William Dyson challenged black students at Yale to tackle key social issues affecting Connecticut such as overcrowded prisons and capital punishment in his keynote address at Yale’s annual Black History Month dinner held in Calhoun College Friday evening.
The dinner, co-sponsored by the Afro-American Cultural Center, Calhoun College and Goldman Sachs, kicked off a string of events throughout the month to celebrate black history and culture.
The program opened with a moment of silence to honor Ozzie Davis, the actor known for roles dealing with racial injustice who died had earlier that day. University Chaplain Frederick Streets recited the Langston Hughes poem “I Too Sing America” to set the tone for the evening.
In his speech, Dyson, a New Haven Democrat, told the more than 100 students in attendance that in 20 years they will be at the height of their careers and will be expected to “do things” for society.
“If you take a stance in what you believe, you — each and every one of you — can make a difference,” Dyson said.
He talked about his experience as an undergraduate at Morris College in Sumter, S.C., during the beginning of the civil rights movement when he feared for his life and his family during sit-ins.
“You must work through your fear, because fear lets you know you’re alive,” Dyson said.
As the sophomore class president at Morris, he thought he had a responsibility to represent his classmates at sit-ins and his participation in the movement launched him into politics.
Dyson also discussed his current efforts to bring the issue of capital punishment to the forefront of Connecticut politics in light of the planned execution of Michael Ross, a serial killer who murdered eight women in the 1980s. Ross’ execution would end nearly 45 years of suspended capital punishment in the state.
“I did that because it was important to me,” said Dyson, who recently wore a protest sign around his neck that asked for debate in the state capitol to keep his fellow representatives from avoiding the issue.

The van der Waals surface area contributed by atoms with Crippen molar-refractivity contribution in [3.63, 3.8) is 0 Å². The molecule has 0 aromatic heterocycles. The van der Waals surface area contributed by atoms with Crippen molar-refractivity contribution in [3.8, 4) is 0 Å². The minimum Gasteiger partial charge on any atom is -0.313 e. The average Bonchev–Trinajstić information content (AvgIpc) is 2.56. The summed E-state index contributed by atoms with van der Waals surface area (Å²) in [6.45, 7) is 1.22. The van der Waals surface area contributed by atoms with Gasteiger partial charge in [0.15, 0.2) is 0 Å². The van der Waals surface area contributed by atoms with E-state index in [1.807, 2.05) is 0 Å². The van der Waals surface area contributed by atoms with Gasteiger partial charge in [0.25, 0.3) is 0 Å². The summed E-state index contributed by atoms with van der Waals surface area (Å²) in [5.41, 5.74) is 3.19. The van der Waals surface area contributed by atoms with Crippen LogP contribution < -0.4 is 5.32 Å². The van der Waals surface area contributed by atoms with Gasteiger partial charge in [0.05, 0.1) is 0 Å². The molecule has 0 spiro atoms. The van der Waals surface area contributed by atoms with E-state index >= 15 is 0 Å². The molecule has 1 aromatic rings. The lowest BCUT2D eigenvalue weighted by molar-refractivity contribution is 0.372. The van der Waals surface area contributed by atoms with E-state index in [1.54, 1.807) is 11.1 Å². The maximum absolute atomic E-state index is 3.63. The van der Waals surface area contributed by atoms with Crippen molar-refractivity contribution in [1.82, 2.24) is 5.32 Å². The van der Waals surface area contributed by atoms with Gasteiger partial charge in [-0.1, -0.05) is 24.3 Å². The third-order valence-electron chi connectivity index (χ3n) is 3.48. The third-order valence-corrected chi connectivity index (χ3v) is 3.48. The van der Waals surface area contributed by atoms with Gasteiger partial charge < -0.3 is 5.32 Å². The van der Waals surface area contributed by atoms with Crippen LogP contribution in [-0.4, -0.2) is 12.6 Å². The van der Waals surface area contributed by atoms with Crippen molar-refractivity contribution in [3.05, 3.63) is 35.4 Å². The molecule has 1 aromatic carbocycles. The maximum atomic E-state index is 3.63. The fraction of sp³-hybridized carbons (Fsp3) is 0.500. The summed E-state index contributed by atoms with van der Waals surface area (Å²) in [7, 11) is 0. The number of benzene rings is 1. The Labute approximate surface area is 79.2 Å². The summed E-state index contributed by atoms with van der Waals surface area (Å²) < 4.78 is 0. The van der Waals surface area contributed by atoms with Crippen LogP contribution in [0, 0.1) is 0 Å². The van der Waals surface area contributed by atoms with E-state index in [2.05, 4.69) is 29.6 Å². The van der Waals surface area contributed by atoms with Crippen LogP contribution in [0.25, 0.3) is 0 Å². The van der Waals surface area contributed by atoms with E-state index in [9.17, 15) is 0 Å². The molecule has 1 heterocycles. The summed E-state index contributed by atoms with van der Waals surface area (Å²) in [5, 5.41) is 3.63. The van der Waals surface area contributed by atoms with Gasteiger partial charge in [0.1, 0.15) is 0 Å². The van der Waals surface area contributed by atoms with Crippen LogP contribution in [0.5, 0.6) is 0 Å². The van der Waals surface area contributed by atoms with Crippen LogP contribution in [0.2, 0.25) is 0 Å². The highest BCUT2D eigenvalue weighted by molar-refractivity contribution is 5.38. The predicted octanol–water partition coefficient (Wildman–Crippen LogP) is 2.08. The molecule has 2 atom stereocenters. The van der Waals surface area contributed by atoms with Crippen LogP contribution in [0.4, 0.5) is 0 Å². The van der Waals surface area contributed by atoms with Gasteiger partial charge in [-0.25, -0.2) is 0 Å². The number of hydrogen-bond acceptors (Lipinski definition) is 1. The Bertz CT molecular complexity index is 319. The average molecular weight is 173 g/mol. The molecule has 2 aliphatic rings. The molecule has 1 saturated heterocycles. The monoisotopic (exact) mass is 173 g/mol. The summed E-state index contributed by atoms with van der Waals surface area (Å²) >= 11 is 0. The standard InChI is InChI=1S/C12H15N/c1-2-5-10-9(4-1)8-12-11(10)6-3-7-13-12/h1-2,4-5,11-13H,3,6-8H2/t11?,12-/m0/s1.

He segued from the issue of capital punishment to the nation’s overcrowded prisons, telling audience members that it costs taxpayers more money to incarcerate people than to educate them. Dyson said that to help criminals integrate into society they would need housing and job training.
“You tell me what type of future one can get with the word ‘felon’ across your forehead,” Dyson said.
Dyson received a standing ovation from the audience after his speech. Yale Associate Vice President for New Haven and State Affairs Michael Morand publicly thanked Dyson for helping the city’s disenfranchised residents, improving mental health care to low-income patients, increasing funding to public schools and spreading arts and culture to neighborhoods across the state.
Stephen Cockrell ’06, the co-moderator of the Black Students Alliance at Yale, said he thinks the dinner event was a “tremendous success.”
“Rep. Dyson was remarkable, as he usually is, and truly inspirational,” Cockrell said.
Calhoun College Master William Sledge described Dyson, his friend, as a modest man.
“Bill wants to be the center of attention in another way, by standing up for his principles,” Sledge said.
Assistant Dean Pamela George, director of the Afro-American Cultural Center, said she thinks Dyson represents the social conscience that students at Yale “need to hear more often.”
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